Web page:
When I first heard that Gail Vaz-Oxlade’s newest book was called Money Talks, I misunderstood the theme as “money talks and BS walks.” But the book’s focus is making a strong case for talking about money. Gail covers just about every imaginable way that people can have trouble with money and offers specific help for each case. I couldn’t put it down.
As someone with strong finances and good habits, I often find the self-defeating actions of others puzzling. “Stop spending stupidly” makes perfect sense to me, but is completely unhelpful for most others. In this book, Gail tells dozens of small stories to illustrate different causes for financial troubles. I’ve found them to be very helpful in understanding the many ways people mess up their finances.
Because financial troubles usually have an emotional basis, much of the value in Gail’s scenarios is that she gets the emotional parts right. Then to go with each theme of financial woes she gives a prescription for how to help yourself or others. It’s clear these detailed prescriptions are drawn from her extensive experience in finding ways to get people to make positive changes in their financial lives. And again, in her prescriptions, she gets the emotional parts right.
The majority of the book deals with overspending, but there is even a section about tightwads. As with other types of financial dysfunction, Gail offers several steps to get tightwads to view their finances more realistically and understand that it’s okay to spend a little if you’ve got the money.
In one section on family finances, Gail stresses the importance of each spouse getting “an account in their own name.” As it happens, I have an elderly aunt who can’t even get a credit card because her recently deceased husband had all the credit in his own name.
There’s no shortage of Gail’s usual entertaining writing style. In one prescription for getting a man to pay attention to mounting debts when he “won’t even talk about money,” Gail says “Imagine your husband arrives home, yelling your name as he comes tromping into the house. You’re sitting in the living room buck naked. On your right breast is printed OVERDRAFT: $372.34, on your left breast is printed CREDIT CARD PAYMENT: $238. Do you think he’ll laugh? Will he pay attention?”
For the most part, people don’t like change. But Gail points out that change will find us. In a quote I like, she observes that “Change is easier with some money in the bank.”
In another good quote, Gail says “People have an amazing ability to believe with all their heart that the things they wish were true can become true.” This can be a good thing when it leads to hard work, but not so good if it makes us believe that debt will somehow disappear on its own.
Back when I worked for a high-tech start-up, I was amazed at how many employees never exercised any of their stock options. I chalked it up to a combination of overconfidence, all-or-nothing thinking, and a misguided sense that selling showed disloyalty to the company. Gail has another explanation from some Stanford research: “investors’ biggest fear was not the loss of their money but the likelihood that they would do worse than their peers.” So, maybe my colleagues feared selling and then watching peers keep making more money as the stock continued climbing. Of course, the end result was a big crash.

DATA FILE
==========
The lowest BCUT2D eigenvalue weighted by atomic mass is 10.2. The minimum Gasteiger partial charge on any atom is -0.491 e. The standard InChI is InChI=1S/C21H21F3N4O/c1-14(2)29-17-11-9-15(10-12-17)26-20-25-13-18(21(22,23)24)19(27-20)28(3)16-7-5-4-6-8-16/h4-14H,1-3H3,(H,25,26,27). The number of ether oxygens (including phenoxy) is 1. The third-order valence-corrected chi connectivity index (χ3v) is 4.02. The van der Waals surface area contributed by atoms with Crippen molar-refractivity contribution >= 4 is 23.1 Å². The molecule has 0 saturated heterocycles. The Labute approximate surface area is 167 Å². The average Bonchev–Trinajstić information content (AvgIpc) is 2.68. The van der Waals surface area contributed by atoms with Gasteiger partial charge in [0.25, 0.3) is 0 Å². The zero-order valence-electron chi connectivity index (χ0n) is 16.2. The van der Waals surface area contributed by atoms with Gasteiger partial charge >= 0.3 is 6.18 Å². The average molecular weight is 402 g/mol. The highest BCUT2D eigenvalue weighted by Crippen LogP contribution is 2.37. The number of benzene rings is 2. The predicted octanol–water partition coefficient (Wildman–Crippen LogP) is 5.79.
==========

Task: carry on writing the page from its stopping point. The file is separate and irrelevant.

When it comes to those who fail to make changes in their lives out of fear, Gail suggests a gentle touch. “You can encourage them to figure out what they’re afraid of—really afraid of—and find ways to work through that fear. Sometimes all a body needs to step into the breach is some encouragement and the knowledge that someone is there to hold their hand.” A book she recommends for such people is Feel the Fear ... and Do It Anyway by Susan Jeffers.
Gail explains why debt is a bigger problem today than it was in the past: “Once upon a time people were limited in how impulsively they could spend, because their money would run out.” Access to the various forms of credit we have today has changed things dramatically.
I wouldn’t have thought it possible to isolate your finances from a recklessly spending spouse, but Gail offers a set of 7 steps to do just that. In one of the steps she recommends putting the most important bills in your own name and letting the free-spender cover “cable, telephone, sports fees, et cetera.” It’s no fun to have the phone cut off, but it’s better than losing the heat in winter.
It’s clear than Gail’s main motivation is to help people. I recommend this book to anyone who wants to learn effective ways to help those who don’t handle money well. I had a couple of people I know in mind as I read this book and several parts were directly on point. I suspect most readers with particular problems in mind would also find some relevant advice.